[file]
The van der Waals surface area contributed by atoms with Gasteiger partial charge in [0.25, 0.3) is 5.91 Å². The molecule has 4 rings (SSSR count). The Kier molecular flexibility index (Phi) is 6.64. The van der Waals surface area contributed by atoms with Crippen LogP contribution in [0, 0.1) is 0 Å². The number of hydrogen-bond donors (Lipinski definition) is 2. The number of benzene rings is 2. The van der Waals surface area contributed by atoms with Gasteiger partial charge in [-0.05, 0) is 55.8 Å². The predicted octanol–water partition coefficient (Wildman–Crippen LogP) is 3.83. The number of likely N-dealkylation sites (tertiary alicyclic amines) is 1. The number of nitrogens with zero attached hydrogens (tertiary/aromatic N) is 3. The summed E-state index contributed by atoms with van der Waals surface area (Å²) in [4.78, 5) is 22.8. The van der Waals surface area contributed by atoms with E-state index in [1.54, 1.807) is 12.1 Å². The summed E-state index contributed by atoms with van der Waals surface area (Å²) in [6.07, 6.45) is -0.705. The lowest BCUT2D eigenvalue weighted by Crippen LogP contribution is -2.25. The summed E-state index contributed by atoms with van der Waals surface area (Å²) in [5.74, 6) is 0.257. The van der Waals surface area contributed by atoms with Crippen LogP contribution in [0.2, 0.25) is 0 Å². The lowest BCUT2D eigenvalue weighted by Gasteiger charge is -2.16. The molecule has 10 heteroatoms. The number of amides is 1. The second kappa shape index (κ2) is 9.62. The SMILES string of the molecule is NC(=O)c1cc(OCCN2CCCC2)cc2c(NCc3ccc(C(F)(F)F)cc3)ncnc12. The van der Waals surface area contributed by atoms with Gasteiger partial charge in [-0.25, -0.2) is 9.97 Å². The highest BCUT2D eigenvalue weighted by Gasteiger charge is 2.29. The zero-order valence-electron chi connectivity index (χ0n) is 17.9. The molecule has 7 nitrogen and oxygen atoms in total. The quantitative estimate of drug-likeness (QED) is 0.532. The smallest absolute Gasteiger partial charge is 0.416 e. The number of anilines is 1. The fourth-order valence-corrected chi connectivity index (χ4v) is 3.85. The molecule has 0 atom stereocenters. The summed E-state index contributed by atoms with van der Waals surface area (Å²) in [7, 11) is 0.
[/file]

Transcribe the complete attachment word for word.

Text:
The van der Waals surface area contributed by atoms with Gasteiger partial charge in [0.25, 0.3) is 5.91 Å². The molecule has 4 rings (SSSR count). The Kier molecular flexibility index (Phi) is 6.64. The van der Waals surface area contributed by atoms with Crippen LogP contribution in [0, 0.1) is 0 Å². The number of hydrogen-bond donors (Lipinski definition) is 2. The number of benzene rings is 2. The van der Waals surface area contributed by atoms with Gasteiger partial charge in [-0.05, 0) is 55.8 Å². The predicted octanol–water partition coefficient (Wildman–Crippen LogP) is 3.83. The number of likely N-dealkylation sites (tertiary alicyclic amines) is 1. The number of nitrogens with zero attached hydrogens (tertiary/aromatic N) is 3. The summed E-state index contributed by atoms with van der Waals surface area (Å²) in [4.78, 5) is 22.8. The van der Waals surface area contributed by atoms with E-state index in [1.54, 1.807) is 12.1 Å². The summed E-state index contributed by atoms with van der Waals surface area (Å²) in [6.07, 6.45) is -0.705. The lowest BCUT2D eigenvalue weighted by Crippen LogP contribution is -2.25. The summed E-state index contributed by atoms with van der Waals surface area (Å²) in [5.74, 6) is 0.257. The van der Waals surface area contributed by atoms with Crippen LogP contribution in [0.2, 0.25) is 0 Å². The lowest BCUT2D eigenvalue weighted by Gasteiger charge is -2.16. The molecule has 10 heteroatoms. The number of amides is 1. The second kappa shape index (κ2) is 9.62. The SMILES string of the molecule is NC(=O)c1cc(OCCN2CCCC2)cc2c(NCc3ccc(C(F)(F)F)cc3)ncnc12. The van der Waals surface area contributed by atoms with Gasteiger partial charge in [-0.25, -0.2) is 9.97 Å². The highest BCUT2D eigenvalue weighted by Gasteiger charge is 2.29. The zero-order valence-electron chi connectivity index (χ0n) is 17.9. The molecule has 7 nitrogen and oxygen atoms in total. The quantitative estimate of drug-likeness (QED) is 0.532. The smallest absolute Gasteiger partial charge is 0.416 e. The number of anilines is 1. The fourth-order valence-corrected chi connectivity index (χ4v) is 3.85. The molecule has 0 atom stereocenters. The summed E-state index contributed by atoms with van der Waals surface area (Å²) in [7, 11) is 0.